What father among you, if his son asks for a fish will give him a serpent; or if he asks for an egg, will give him a scorpion? If you then, who are evil, know how to give good gifts to you children, how much more will the heavenly Father give the Holy Spirit to those who ask him! (Luke 11:11-13)
Bryan Chapell, in his book, Praying Backwards, draws a quote from C. S. Lewis’ book, The Magician’s Nephew, in which Polly and Digory, having been sent on a mission by Aslan, wonder if they will have anything to eat when they get back. “Well, I do think someone might have arranged our meals”, said Digory. “I’m sure Aslan would have, if you asked him,” said Fledge [their flying horse] “Wouldn’t he know without being asked?” said Polly. “I have no doubt he would.” Said the horse…. “But, I’ve a sort of idea he likes to be asked.”
That’s a bit like prayer, isn’t it? The psalmist reminds us, Even before a word is on our tongue, [the] Lord knows it altogether. (Psalm 139:4) If God knows all things, then what is the purpose of praying? Isn’t it wasted effort, just going through needless motions? Except, of course, Jesus encourages us and teaches us to pray.
There is a bit of a surprise in Jesus’ teaching on prayer in Luke 11. We understand the inference that God is always a good father, whereas we might not be. We expect Jesus to say that God will give us good gifts instead of those things that would harm us. But instead, Jesus promises “the Holy Spirit”. “Well, that’s fine, Jesus, but I was really just interested in a fish or an egg.” What’s with the Holy Spirit anyway? The Apostle Paul tells us in Romans, The Spirit helps us in our weakness. For we do not know what we ought to pray for, but the Spirit himself intercedes for us with groans that words cannot express. And he who searches our hearts knows the mind of the Spirit, because the Spirit intercedes for the saints in accordance with God’s will. And we know that in all things God works for the good of those who love him… (Romans 8:26-28)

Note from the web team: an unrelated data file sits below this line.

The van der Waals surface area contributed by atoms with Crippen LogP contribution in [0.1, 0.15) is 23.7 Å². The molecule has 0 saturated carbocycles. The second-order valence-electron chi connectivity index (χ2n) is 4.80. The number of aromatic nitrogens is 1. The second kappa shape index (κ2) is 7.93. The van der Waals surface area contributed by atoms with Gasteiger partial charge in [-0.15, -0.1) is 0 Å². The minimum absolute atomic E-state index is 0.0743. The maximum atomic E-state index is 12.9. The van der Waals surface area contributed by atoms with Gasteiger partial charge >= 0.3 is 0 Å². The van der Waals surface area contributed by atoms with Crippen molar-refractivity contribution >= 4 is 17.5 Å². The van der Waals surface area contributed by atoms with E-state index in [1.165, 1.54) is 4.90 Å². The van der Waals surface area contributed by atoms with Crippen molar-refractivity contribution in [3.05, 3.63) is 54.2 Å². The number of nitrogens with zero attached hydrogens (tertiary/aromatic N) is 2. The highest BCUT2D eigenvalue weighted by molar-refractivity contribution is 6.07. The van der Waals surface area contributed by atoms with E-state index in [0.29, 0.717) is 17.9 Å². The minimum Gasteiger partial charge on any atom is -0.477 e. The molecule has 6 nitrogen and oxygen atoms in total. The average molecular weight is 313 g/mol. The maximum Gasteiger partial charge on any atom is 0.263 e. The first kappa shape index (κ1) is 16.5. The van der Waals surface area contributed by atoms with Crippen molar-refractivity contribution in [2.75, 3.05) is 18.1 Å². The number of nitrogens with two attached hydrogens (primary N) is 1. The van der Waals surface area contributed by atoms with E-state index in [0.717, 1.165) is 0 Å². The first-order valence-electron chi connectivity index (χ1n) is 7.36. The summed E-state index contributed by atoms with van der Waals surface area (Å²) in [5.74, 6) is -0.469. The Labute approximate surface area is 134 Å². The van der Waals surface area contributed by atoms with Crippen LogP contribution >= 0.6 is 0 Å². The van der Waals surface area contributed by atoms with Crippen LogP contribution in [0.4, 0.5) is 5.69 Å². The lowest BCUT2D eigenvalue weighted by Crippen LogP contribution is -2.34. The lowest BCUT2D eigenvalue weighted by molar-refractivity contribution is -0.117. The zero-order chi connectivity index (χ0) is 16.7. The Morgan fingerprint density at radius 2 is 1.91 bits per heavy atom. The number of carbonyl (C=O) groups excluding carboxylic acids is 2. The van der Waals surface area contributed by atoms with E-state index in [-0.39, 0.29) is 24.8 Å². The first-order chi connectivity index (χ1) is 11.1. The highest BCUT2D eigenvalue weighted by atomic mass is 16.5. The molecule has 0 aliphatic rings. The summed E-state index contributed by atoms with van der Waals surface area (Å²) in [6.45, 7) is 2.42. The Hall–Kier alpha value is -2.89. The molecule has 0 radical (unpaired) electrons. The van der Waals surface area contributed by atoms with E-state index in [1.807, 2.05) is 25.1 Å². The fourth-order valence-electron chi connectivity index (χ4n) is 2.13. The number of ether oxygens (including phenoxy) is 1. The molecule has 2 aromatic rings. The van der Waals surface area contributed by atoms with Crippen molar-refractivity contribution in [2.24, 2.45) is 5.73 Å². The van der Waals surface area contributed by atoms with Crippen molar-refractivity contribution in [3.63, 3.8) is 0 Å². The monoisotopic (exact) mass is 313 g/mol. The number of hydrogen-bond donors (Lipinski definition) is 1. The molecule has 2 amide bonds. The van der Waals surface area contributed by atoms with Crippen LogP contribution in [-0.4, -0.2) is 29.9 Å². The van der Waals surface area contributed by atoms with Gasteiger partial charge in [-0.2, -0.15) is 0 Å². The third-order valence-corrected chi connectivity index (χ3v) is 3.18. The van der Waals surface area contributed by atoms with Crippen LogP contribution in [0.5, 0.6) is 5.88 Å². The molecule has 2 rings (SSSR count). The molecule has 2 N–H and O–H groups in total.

Can we see the connection between Jesus’ teaching on prayer and what Paul has written here? And can we appreciate the importance to our own prayer life? There are two important points here:
One has to do with the fervency of the Holy Spirit’s intercession. This is the third time Paul has used the word, “groan”. In verse 22 he writes that, creation has been groaning as in the pains of childbirth, because of the effects of the fall. Then in verse 23, Paul writes that we ourselves, who have the firstfruits of the spirit (italics mine) also groan as we wait and long for restoration. Then in verse 26 Paul tell us that the Spirit groans through our prayers. This is an expression of fervency, isn’t it? As Chapell writes, “The Spirit cries as in the agonies of one birthing new life because new life is being formed- a new world order.” What a contrast to my meager attempts to pray, in which so often I find my mind wandering or find myself falling asleep like Jesus’ disciples in the garden. But is God limited by my lack of fervency? As I pray weakly, the Spirit pleads strongly for me and through me for God’s purposes.
That leads us to the other point, which has to do with God’s purposes and design. As Chapell puts it, “The Holy Spirit’s intercession is not a swirling hysteria. The Spirit’s work is target directed and laser precise.” Our knowledge is really quite limited. We may think we know what is the best thing for either ourselves or God’s Kingdom, but we don’t have access to all the details or the big picture as God does. As Chapell writes, “Were we with Joseph, we would have prayed for his rescue from his brother’s plot…. Had we been with Mary and Martha, we would have asked God not to let Lazarus die the first time. Were we at the foot of the cross, we would have cried for God to send his angels to the rescue.” The fact is, God knows better how to accomplish his will.
But then, does that mean that our prayers are irrelevant or in the way? No! In actuality The Holy Spirit chooses to use our fallible endeavors to accomplish God’s perfect will in ways that will always remain a mystery to us. It is part of the privilege that is ours as sons and daughters of God, and that means relationship with God. That’s the part we often miss in prayer, isn’t it?
Well, I do think someone might have arranged our meals. I’m sure he would have, if you asked him. Wouldn’t he know without being asked? I have no doubt he would. But, I’ve a sort of idea he likes to be asked.
Pastor Tom Bridgman